Following historic talks this weekend between the presidents of China and Taiwan, Chinese and Taiwanese Americans expressed a range of views about the meeting’s significance and what it means for the two sides that split in 1949 at the end of a civil war.
Addressing each other as “mister” and not “president,” Xi and Ma shook hands for more than a minute, an image transmitted far and wide across social media throughout the world. But the meeting in Singapore on Saturday between Chinese President Xi Jinping and Taiwanese President Ma Ying-jeou was largely symbolic and did not yield any legislative agreements or joint statements.
Speaking in Mandarin, Huang Qun, a Chinese American who runs Saute Spicy Chicken at a basement food court in Flushing, Queens, told NBC News he believed the talks were a step in the right direction.
“To sit down and have discussions is progress,” he said.
China, however, still views Taiwan as a renegade province that must someday be reunited with the mainland. In 1949, at the end of the Chinese civil war, defeated Nationalist leader Chiang Kai-shek evacuated 2.5 million Chinese to Taiwan and brought the Republic of China’s government to the island.
China and Taiwan have grown closer since Ma became president in 2008, following more than 20 agreements that the term-limited—and highly unpopular—Ma has signed with China. But many Taiwanese believe that the integration of Taiwan’s economy with China’s poses a threat to the island’s democracy.
The meeting in Singapore comes a little more than two months before ballots are cast in Taiwan’s 2016 presidential election. More than 18 million Taiwanese are eligible to vote, including some in the U.S. who plan to fly back to participate in the election. Tsai Ing-wen, the candidate of the Democratic Progressive Party, which has historically favored independence over reunification, is widely seen as the front-runner.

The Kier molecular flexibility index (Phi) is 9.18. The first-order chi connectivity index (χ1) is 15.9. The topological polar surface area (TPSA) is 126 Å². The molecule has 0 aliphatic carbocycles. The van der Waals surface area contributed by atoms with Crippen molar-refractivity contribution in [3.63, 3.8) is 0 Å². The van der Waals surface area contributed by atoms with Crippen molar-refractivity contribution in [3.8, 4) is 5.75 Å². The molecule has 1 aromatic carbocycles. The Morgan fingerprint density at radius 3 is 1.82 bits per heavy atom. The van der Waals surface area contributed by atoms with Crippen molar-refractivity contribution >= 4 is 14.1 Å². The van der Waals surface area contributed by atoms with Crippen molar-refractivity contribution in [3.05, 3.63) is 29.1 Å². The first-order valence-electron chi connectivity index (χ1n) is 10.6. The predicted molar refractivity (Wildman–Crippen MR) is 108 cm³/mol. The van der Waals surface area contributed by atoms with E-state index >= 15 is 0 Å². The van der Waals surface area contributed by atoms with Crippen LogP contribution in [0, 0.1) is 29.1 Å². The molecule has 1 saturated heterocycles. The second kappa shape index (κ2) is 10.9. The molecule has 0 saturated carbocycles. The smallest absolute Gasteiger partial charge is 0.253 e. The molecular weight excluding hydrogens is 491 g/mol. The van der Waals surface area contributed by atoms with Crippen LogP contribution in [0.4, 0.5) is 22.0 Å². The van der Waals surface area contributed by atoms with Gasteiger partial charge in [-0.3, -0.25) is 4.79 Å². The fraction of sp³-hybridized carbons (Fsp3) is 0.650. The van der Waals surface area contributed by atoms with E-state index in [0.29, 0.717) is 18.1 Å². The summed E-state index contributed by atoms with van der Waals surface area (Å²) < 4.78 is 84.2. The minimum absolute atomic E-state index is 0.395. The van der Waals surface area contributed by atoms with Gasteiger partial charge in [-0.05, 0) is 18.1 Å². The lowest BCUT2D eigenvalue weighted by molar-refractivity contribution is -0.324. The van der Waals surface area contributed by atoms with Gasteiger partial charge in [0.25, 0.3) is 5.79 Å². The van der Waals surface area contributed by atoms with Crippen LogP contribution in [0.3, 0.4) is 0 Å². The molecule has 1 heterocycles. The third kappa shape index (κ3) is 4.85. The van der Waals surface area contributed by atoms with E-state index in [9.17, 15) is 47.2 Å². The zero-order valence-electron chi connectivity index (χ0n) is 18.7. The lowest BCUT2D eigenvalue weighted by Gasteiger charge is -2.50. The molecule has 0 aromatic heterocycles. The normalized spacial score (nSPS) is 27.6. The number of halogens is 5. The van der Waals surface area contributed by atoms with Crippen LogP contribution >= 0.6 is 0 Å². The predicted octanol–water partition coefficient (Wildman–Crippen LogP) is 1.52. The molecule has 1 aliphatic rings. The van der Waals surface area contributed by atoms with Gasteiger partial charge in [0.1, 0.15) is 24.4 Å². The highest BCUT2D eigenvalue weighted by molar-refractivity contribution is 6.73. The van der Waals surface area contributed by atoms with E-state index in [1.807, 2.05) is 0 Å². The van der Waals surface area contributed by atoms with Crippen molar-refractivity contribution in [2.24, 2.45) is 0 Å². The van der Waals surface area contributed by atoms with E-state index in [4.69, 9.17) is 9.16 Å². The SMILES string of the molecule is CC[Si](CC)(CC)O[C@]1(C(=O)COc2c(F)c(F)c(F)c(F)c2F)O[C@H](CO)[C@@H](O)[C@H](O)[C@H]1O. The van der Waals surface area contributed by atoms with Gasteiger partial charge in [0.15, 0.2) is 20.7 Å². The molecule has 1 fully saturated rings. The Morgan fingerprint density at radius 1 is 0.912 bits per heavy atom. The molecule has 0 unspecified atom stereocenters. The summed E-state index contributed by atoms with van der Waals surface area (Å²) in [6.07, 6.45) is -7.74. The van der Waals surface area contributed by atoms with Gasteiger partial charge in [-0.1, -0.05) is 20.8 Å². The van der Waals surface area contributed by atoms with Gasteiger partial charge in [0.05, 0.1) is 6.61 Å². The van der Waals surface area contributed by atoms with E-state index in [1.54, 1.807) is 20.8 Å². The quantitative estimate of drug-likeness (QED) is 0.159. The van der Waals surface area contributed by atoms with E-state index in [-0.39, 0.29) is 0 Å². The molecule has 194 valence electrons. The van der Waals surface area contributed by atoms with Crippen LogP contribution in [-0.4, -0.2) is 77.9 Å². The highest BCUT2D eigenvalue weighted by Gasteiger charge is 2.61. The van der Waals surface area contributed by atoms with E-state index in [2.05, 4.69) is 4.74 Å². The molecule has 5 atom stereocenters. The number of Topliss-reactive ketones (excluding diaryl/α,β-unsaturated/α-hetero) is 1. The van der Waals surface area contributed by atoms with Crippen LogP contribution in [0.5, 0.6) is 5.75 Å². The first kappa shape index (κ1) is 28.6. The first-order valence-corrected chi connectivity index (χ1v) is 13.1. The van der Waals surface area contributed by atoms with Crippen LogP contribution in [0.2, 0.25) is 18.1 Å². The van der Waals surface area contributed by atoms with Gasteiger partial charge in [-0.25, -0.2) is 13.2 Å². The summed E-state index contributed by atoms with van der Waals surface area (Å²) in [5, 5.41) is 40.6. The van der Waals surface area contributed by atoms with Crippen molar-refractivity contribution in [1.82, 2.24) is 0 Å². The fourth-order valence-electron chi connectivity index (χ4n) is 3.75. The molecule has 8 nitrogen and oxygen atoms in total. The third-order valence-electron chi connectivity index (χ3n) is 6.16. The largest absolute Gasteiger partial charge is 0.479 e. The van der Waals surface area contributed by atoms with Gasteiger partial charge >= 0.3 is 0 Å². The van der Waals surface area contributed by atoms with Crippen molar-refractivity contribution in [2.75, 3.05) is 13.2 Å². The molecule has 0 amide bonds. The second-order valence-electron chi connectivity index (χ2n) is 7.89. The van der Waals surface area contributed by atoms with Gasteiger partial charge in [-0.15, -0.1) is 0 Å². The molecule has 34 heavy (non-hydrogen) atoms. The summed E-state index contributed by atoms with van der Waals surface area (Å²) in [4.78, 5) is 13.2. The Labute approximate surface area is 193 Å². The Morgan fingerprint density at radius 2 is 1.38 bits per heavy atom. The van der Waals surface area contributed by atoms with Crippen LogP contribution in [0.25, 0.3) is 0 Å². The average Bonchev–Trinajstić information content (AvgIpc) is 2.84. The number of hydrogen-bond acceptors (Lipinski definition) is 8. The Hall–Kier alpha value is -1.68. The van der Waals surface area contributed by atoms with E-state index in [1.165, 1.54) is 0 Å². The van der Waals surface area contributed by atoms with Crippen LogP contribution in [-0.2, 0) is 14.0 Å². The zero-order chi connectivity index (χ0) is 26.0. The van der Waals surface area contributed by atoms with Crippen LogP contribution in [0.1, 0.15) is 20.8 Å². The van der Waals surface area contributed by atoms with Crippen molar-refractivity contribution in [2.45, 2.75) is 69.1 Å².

Huang, who is from Beijing and has lived in the U.S. for one and a half years, told NBC News he had a positive impression of Ma, whose Nationalist party prefers reunification with the mainland, and of how he has dealt with China.
“It’s definitely good,” Huang said of Saturday’s meeting. “Taiwan itself is a part of China.”
For Jenny Wang, co-founder and president of Outreach for Taiwan, a group that raises awareness about Taiwan’s past, present and future, the encounter between Xi and Ma was “monumental” in that the two sides hadn’t met in 66 years. But Wang told NBC News she disagrees with the mindset of those who say Taiwan is part of China.
“From my end, from the Taiwanese people’s end, we have our own distinct identity and we’re just not China,” she said.
“I’m happy about it,” said Emma Goncalvez, a Taiwanese American living in the U.S. for more than 15 years. In between taking orders at a stall selling Taiwanese food, Goncalvez stopped to say she doesn’t really follow politics between Taiwan and China. She added: “It doesn’t matter to me. I live in America now.”
But Jenny Liang, a Chinese American who works part time at the Chongqing Hot Pot, said her wish is that both sides can work toward peace.
“I hope the two countries don’t fight—that’s all,” Liang said in Mandarin.